I don't understand this. Maybe with a collapsed stock and peep sights but no way with a scope. If I'm shooting a scoped rifle, I want to be comfortable and not have to strain my neck. Heck, if I'm shooting any rifle, I want to be comfortable. Having my nose against the charging handle is not. I may try and get close but that's it.

A tactical latch would be the way to go. I wouldn't go raising the scope if your cheek weld and eye alignment is good as is. If you feel a little tight on the gun to get a good sight picture, then a riser or higher rings may help with the CH as well as comfort.

NwG
12-14-2006, 9:35 PM
I don't understand this. Maybe with a collapsed stock and peep sights but no way with a scope. If I'm shooting a scoped rifle, I want to be comfortable and not have to strain my neck. Heck, if I'm shooting any rifle, I want to be comfortable. Having my nose against the charging handle is not. I may try and get close but that's it.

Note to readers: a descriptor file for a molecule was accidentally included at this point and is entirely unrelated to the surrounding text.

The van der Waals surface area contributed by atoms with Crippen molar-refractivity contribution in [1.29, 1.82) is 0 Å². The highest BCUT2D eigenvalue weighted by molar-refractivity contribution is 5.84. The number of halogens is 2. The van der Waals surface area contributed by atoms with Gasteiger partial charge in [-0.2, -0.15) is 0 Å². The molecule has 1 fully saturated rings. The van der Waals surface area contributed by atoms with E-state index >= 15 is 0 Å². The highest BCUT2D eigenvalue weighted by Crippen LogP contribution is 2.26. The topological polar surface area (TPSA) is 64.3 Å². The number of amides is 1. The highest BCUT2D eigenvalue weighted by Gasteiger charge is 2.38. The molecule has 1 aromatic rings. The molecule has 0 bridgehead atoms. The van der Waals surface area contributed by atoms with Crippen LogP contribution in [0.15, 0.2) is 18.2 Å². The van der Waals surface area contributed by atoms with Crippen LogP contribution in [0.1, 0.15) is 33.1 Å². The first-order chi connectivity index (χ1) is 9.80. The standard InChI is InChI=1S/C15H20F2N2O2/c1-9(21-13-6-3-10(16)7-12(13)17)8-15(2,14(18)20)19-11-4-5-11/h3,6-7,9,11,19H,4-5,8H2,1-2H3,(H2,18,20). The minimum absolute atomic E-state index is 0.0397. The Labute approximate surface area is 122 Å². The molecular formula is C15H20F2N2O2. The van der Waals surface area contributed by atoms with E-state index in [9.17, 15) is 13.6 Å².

A tactical latch would be the way to go. I wouldn't go raising the scope if your cheek weld and eye alignment is good as is. If you feel a little tight on the gun to get a good sight picture, then a riser or higher rings may help with the CH as well as comfort.

The nose to charging handle dosen't really mean "stick your nose on the charging handle.. It kind of is a way to say that with the AR, you really need to be up on the rifle.. It is kind of hard to explain, but you get more control and a better sight picture (with irons) when your way up on the rifle... To me it in no way strains my neck... I find it very comfortable..

WeThePeople
12-15-2006, 12:53 PM
Badger Ordnance makes 3 models of charging handles. For a scope, the original Tactical Latch is very good. Some people complain that it sticks out too much and can get hung up on something. However, I've never had a problem with them. http://www.badgerordnance.com/productgroup.php?id=latch

PRI also makes a couple of charging handles. The Gas Buster Military Big Latch is an alternative to the BO latch. The Gas Buster supposedly reduced the amount of gas that comes back at you, especially with a suppressor (not much of an issue in CA). You can buy the whole charging handle http://www.pri-mounts.com/mm5/merchant.mvc?Screen=CTGY&Store_Code=PRI&Category_Code=AR15_M16_ACC or just the latch part, shown on PRI's next page.